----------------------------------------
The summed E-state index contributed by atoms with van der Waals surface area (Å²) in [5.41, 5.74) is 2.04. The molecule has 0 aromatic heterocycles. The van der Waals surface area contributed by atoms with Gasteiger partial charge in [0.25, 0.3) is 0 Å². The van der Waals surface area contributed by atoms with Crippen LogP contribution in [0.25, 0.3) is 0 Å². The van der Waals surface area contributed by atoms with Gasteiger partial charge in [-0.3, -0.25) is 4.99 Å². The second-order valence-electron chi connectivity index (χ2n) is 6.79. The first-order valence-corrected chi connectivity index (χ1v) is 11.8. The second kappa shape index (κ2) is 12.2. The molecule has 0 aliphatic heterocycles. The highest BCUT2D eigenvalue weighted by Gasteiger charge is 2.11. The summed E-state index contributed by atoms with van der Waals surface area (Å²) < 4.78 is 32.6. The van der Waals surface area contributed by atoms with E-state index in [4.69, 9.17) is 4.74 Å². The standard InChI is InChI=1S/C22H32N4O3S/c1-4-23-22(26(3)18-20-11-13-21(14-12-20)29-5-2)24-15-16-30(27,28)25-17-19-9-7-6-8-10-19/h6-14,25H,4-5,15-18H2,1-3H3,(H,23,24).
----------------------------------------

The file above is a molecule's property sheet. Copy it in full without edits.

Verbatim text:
The summed E-state index contributed by atoms with van der Waals surface area (Å²) in [5.41, 5.74) is 2.04. The molecule has 0 aromatic heterocycles. The van der Waals surface area contributed by atoms with Gasteiger partial charge in [0.25, 0.3) is 0 Å². The van der Waals surface area contributed by atoms with Crippen LogP contribution in [0.25, 0.3) is 0 Å². The van der Waals surface area contributed by atoms with Gasteiger partial charge in [-0.3, -0.25) is 4.99 Å². The second-order valence-electron chi connectivity index (χ2n) is 6.79. The first-order valence-corrected chi connectivity index (χ1v) is 11.8. The second kappa shape index (κ2) is 12.2. The molecule has 0 aliphatic heterocycles. The highest BCUT2D eigenvalue weighted by Gasteiger charge is 2.11. The summed E-state index contributed by atoms with van der Waals surface area (Å²) < 4.78 is 32.6. The van der Waals surface area contributed by atoms with E-state index in [4.69, 9.17) is 4.74 Å². The standard InChI is InChI=1S/C22H32N4O3S/c1-4-23-22(26(3)18-20-11-13-21(14-12-20)29-5-2)24-15-16-30(27,28)25-17-19-9-7-6-8-10-19/h6-14,25H,4-5,15-18H2,1-3H3,(H,23,24).